“Life After an Exit: How Entrepreneurs Transition to the Next Stage” is a white paper recently produced and published by the Eugene Lang Center at Columbia Business School and sponsored by Credit Suisse. The research is based on in-depth interviews with a number of entrepreneurs who sold businesses over the last ten years. The businesses sold produced personal liquidity for their principals of between $10 million and just under $1 billion. The stated goal of the paper is to provide entrepreneurs with perspective on two kinds of challenges after a sale: those they will face as they move on to the next phase of their lives, and those they will face as they learn to manage their new wealth. The former challenge is particularly relevant to the Noble Leisure Project, which aims to assist newly self-sufficient individuals in finding opportunities for continued meaning, contribution and personal flourishing beyond work.

The insights offered in this paper are useful data contributing to our own research and should be of interest to our readers. In coming months, we plan to share the stories of many of the subjects interviewed (along with others we have sourced directly), with updates and with a greater focus on the challenges of transition and personal reinvention than on the wealth management challenges toward which this paper understandably tilts. But for now, some common threads emerging from the research which align with our own:

  1. While the sale of a company can mark a significant success for an entrepreneur, the reality of selling a venture often represents a loss of identity and community. Entrepreneurs may go through several stages of recognizing and coping with this loss, and this process can sometimes take years.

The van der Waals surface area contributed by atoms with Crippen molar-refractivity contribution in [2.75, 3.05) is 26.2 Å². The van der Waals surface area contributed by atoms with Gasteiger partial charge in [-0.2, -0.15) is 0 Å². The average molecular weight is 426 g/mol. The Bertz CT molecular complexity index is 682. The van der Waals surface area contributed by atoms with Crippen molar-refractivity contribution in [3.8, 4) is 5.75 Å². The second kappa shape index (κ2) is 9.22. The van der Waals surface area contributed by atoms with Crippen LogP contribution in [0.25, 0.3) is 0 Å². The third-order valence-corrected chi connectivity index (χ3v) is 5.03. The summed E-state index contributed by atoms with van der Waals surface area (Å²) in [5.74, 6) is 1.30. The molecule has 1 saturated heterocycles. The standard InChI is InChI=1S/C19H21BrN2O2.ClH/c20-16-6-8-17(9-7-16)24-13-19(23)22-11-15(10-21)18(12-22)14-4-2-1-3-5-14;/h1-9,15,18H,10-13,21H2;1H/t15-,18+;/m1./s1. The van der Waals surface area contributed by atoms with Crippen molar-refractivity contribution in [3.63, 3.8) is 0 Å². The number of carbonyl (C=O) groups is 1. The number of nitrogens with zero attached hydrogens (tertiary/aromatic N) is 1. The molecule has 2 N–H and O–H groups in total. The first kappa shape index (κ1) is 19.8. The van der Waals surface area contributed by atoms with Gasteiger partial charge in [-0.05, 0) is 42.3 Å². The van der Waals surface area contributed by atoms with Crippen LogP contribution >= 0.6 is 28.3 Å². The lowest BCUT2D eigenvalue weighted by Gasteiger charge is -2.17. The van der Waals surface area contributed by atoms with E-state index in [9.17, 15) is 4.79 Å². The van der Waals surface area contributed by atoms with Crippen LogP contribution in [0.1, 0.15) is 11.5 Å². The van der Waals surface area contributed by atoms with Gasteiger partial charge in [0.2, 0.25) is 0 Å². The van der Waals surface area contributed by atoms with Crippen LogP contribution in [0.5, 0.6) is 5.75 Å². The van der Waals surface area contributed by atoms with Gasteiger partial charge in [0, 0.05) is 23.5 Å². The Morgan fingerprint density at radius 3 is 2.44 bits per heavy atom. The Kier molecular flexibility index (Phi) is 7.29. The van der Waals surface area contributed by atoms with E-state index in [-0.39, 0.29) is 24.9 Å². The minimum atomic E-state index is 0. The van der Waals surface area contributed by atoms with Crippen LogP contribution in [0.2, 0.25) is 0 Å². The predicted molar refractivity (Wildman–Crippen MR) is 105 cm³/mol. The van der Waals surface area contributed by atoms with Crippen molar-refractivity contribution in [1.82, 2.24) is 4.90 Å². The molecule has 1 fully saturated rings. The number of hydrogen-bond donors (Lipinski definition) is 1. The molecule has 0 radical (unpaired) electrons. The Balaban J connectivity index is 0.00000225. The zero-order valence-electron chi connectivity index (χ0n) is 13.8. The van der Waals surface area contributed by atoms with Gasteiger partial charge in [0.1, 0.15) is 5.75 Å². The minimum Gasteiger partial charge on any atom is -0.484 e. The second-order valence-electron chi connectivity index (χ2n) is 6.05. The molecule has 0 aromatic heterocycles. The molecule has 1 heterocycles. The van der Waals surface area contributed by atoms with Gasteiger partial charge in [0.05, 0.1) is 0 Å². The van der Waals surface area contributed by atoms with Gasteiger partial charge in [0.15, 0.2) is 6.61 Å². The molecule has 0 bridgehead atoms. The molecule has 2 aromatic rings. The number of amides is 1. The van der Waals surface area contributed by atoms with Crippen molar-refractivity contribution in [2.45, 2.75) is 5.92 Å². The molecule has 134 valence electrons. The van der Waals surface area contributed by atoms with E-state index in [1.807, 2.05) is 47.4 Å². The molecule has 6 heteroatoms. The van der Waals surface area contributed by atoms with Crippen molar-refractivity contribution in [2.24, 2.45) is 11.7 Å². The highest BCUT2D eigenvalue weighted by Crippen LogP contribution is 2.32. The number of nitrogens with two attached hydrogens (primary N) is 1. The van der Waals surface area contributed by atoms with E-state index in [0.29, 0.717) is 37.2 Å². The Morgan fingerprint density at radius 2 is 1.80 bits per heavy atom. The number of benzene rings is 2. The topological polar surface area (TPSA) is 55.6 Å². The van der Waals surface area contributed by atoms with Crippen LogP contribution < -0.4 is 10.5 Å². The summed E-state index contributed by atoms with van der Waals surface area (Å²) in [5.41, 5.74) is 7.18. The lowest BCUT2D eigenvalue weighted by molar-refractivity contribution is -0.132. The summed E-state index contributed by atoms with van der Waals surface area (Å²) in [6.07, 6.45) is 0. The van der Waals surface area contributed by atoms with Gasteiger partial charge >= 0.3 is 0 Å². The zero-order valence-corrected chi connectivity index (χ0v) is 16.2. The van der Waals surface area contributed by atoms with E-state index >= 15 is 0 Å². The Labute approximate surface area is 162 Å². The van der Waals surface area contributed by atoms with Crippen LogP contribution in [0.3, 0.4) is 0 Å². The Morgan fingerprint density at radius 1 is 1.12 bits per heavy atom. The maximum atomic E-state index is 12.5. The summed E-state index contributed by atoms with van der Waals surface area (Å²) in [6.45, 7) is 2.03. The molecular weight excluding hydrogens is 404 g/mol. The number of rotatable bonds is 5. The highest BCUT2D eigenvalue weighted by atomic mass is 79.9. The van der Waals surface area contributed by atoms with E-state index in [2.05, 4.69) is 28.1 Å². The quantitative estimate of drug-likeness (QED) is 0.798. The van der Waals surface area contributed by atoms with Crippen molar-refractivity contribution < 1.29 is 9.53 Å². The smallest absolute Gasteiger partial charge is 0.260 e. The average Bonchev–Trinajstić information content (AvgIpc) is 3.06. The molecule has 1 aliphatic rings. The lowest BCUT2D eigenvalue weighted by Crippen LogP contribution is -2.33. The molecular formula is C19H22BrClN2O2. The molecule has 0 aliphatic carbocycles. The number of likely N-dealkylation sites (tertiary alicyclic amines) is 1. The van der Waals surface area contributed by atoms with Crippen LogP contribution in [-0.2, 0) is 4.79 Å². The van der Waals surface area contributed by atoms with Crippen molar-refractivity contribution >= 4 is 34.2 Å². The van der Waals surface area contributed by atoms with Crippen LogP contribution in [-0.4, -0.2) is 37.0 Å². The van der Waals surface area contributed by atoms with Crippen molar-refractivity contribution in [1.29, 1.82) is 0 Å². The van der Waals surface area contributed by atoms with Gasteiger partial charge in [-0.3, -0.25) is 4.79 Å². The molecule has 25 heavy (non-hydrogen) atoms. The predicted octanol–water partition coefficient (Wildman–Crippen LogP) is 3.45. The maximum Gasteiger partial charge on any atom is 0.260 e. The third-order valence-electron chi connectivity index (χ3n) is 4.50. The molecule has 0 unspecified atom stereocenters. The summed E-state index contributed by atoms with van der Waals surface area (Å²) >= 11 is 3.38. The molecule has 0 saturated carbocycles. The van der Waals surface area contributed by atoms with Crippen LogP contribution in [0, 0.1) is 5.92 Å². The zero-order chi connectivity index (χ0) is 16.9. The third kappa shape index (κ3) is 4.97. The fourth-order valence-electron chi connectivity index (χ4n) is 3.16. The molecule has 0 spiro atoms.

2. Most entrepreneurs do not measure success in terms of financial rewards, but rather by the sense of freedom and potential legacy that these financial rewards confer. Entrepreneurs often struggle with how best to use their new freedom and how to define their legacy. Some engage in philanthropy and government service, while others develop personal interests, or pursue new learnings and start-up ventures. However, finding the next fulfilling activity is one of the key challenges that all entrepreneurs face after a sale.
  3. As successful entrepreneurs learn to successfully navigate their new identity with significant wealth, family, friends and advisors are also assessing and possibly changing their interactions with the entrepreneur. Finding sources for “unfiltered” input is critical.
  4. Waking up to a new state as a multimillionaire is certainly a life changer. It is an event that demands a new mastering of the management of money. However, the bigger challenge is mastering the new identity of a wealthy person. The search for happiness and the true meaning of life and its transitions is not new. However, the growing bulk of research on successful paths to finding it is.
  5. As humans live longer, the most basic assumption that life and its institutions such as marriage and work would be linear has to change. In other words, the longer humans live, the more often and the deeper they will need to transition themselves. Life is not a straight line that goes up; it is a series of chapters, circles, reinventions, highs and lows.
    The authors observe that the personal stories of each of their subjects remind us that our potential is limited only by the scope of our imagination. We heartily concur.

More information can be found at http://www8.gsb.columbia.edu/entrepreneurship/.